Painting Hardware Should Be A Federal Offense

Painted Hardware

First, a little history on my house. It was built in 1920, there are NO right angles anywhere, and it was a rental for many years so even though we’ve lived here for 13 years we are still uncovering new ways in which the previous owners used duct tape to “fix” things. I recently had the unpleasant experience of preparing to paint my bedroom and removed all of the hardware from our closet doors only to find that the hinges, knobs and locks that were used are nowhere near standard sizes and couldn’t easily be replaced.  Since I had already taken everything off, I had no choice but to tackle the extremely tedious job of stripping years and years of paint and crust off of every single piece and then pray that it would all fit when I put it back together.

 Trust me when I tell you that there is no worse job on earth. First, you have to arm yourself with extra heavy duty gloves, several grades of steel wool, a paint scraper and a steel brush, and you have to work outside due to the noxious fumes – but only when it’s the right temperature and there’s no wind. Then you have to have several different strippers because the non-toxic ones only take off so much and you inevitably have to deploy the spray-on poison to really get in the nooks and crannies. And finally, you have to have the patience of a saint because it takes forever, and even when you think you’re done you’re not because there’s always a stubborn spot that won’t come off and that’s when you lose it and go right for the screwdriver and scrape the shit out of it. It is a painstaking, impossible, bloody-knuckle baring, completely thankless job that you wouldn’t wish on your worst enemy. So why do I do it?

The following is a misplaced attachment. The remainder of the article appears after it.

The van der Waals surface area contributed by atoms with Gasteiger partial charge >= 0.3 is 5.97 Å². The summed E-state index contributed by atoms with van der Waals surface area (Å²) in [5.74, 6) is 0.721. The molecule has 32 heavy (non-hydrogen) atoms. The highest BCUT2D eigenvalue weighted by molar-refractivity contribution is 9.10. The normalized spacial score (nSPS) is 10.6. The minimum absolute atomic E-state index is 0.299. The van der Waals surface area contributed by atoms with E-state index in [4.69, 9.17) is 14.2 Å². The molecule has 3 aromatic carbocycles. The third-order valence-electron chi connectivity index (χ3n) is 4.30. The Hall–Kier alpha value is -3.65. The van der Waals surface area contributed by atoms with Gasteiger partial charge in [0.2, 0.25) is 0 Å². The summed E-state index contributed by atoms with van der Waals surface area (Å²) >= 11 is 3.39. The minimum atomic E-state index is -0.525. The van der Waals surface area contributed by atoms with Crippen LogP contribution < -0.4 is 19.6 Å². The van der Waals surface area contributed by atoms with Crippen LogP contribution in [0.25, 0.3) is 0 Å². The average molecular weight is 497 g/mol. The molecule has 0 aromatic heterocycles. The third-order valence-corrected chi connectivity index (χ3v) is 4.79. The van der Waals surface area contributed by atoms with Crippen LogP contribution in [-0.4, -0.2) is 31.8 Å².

Because the truth is, old hardware is beautiful.  It’s also made better and is often unique to the home or piece of furniture it’s on. And there’s something about a patina that just seduces me. It’s a beauty that can only come with real age, like a giant redwood, or a coral reef, and let’s be honest, it always looks cooler than anything new. It brings me back to the time when things were still made by hand, by craftsmen who took their time and fussed and had pride in their work. There’s a substance and importance and heaviness that you just don’t get in the mass-produced world we live in today. And I have to worship that kind of passion, precision and care. It’s just how I roll.

Which is why I believe that I should be able to make a citizen’s arrest when I see a thoughtless contractor consciously violating a piece of precious antique hardware. If they can show that kind of disrespect to elderly objects, then I think I should be able to come to their house and spray paint their grandparents. See how they like it?  Maybe it needs to be punishable by multi-million dollar fines, or jail time, or even public stoning. I mean, is it really all that difficult to try to preserve something that has stood the test of time and actually become more beautiful. I think the reason I get so upset is because once these babies are gone, they’re gone for good. Just like us. So take good care of your elderly objects, because someday you’ll be one.

  • Jan Scaglia
    Posted at 20:50h, 23 February

    Ouch! Yet so true. The old, antiques will always be made to stand the test of time…unlike the new crap out there. I laughed when you talked about the stripping process, I tried it once a long time ago and its so true how tedious the process is. Never again!!!! Great post Linda.

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